It can be a challenge to resist the impulse to make that trip to the shoe store once the baby is walking. It’s important to keep in mind, however, that shoes make walking difficult for baby. That’s because even the softest, most flexible pair of baby shoes can’t help but get in the way of free movement of the feet.

Once baby is walking, on the other hand, you do need to have some shoes for when you go out of the house. Shoes are then necessary to protect the baby’s feet, keeping them warm, dry, clean, and uninjured. Just keep in mind that it’s best for baby to go barefoot (or in socks or booties) whenever possible, so his or her feet can move unrestricted.

A baby's fat little feet on a wooden floor
Barefoot is best, especially indoors.

Some parents think that buying that first pair of shoes for baby will motivate him to walk sooner or better. This is a myth. Shoes make it more difficult for your baby to learn to walk because they restrict the natural movement of the baby’s feet. Think barefoot, which is what baby should be, most of the time, to get baby walking like an expert.

Of course, it’s fun to buy that first pair of shoes for baby. The shoes themselves are generally adorable, and baby understands that this is a big deal. The baby tends to feel pride in reaching an important milestone. Mommy and daddy are proud, too.

First Pair of Shoes for Baby: What Kind?

What kind of shoes should you buy when purchasing that first pair of shoes for baby? Look for shoes that feel light in your hands. See if the shoe is flexible by bending it at midsole. The shoe should fold almost in half, easily. The soles of the shoe should have ribbed, rubber soles to keep baby from slipping and falling.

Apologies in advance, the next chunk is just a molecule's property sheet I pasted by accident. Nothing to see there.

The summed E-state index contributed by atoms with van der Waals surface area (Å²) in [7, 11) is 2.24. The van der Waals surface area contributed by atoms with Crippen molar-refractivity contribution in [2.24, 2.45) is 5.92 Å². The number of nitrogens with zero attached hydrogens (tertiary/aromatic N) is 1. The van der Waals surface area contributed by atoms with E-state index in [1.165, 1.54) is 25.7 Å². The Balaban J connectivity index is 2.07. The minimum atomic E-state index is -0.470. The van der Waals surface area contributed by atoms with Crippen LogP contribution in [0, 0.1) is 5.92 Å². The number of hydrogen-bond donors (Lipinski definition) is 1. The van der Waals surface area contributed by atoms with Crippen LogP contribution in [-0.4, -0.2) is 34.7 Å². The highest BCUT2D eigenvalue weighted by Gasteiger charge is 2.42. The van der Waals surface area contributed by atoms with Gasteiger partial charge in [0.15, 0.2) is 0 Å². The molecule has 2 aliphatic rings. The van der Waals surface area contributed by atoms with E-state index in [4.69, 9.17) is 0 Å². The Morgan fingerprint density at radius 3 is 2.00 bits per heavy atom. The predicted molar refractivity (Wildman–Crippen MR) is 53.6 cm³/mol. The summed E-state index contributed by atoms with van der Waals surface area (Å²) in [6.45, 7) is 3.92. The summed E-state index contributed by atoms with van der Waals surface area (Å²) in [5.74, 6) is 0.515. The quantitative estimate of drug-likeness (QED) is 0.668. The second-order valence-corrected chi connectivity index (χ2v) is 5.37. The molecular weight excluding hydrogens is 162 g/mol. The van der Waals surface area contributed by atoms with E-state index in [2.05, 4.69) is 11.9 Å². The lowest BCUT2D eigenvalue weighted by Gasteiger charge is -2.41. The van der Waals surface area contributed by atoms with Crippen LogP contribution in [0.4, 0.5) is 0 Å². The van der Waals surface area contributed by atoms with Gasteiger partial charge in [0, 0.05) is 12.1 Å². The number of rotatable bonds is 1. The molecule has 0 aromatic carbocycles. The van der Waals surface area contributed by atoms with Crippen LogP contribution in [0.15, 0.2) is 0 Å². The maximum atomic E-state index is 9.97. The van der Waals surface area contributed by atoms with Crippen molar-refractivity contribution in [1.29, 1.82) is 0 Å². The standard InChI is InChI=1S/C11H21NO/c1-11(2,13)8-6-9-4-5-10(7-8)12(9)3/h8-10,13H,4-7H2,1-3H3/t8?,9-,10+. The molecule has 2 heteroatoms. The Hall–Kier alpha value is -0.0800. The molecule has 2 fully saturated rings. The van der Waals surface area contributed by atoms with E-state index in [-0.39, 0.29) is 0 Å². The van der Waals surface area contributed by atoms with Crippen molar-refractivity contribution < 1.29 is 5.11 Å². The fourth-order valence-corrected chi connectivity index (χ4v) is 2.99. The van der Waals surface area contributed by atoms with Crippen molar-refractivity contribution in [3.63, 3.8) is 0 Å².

The next step is making sure the shoe fits. Here there is often the temptation to get a shoe that is a bit larger to save money and time. But a shoe that is too big is a shoe that makes walking difficult for baby. Resist the urge to buy shoes with “toe-room,” even though it means buying another pair in the not-too-distant future.

Some babies walk more easily in shoes that come up over the ankles. They need the extra support. These high top shoe styles also stay on better, especially for babies who can’t resist taking their shoes on and off. Other babies, meanwhile, do just fine in regular shoe styles. What you want to avoid are unusual or trendy styles, no matter how cute they might be, such as clogs or boots with pointed toes. These may look adorable but make it hard for your baby to walk and may even affect the natural development and growth of the foot.

First Pair of Shoes for Baby: Type of Material

When choosing that first pair of shoes for baby, look for natural materials that bend and breathe. Canvas or cloth sneakers with a not-too-stiff rubber, medium-ribbed sole, or even a soft leather shoe is perfect. The main things are flexibility, so the foot can move and grow, and air, so little feet don’t get hot and sweaty.

Medium-ribbed rubber soles should also go a long way toward keeping your baby from slipping and falling. But if you buy leather shoes, you can scrape the bottoms of the soles with sandpaper to rough them up a bit. That should do the trick of keeping baby steady on the feet.

Getting the Right FitBaby walking holding onto Mommy's hands, seen from behind

Choose a shoe that looks like your baby’s foot, with a square or oval outline or shape. There should be no more than a half inch of space between your child’s big toe and the outermost tip of the shoe. That length is about the width of your thumb.

The back of the shoe should hug the baby’s heel without pinching it. If the baby’s heel pops in and out of the shoe, the shoe’s too big. If the shoe appears to pinch the baby’s heel, it’s too small.

Make sure the shoe salesperson measures both your baby’s feet. It’s normal for one foot to be up to half a size larger. Buy shoes to fit the larger of baby’s two feet.

Baby’s Second Pair of Shoes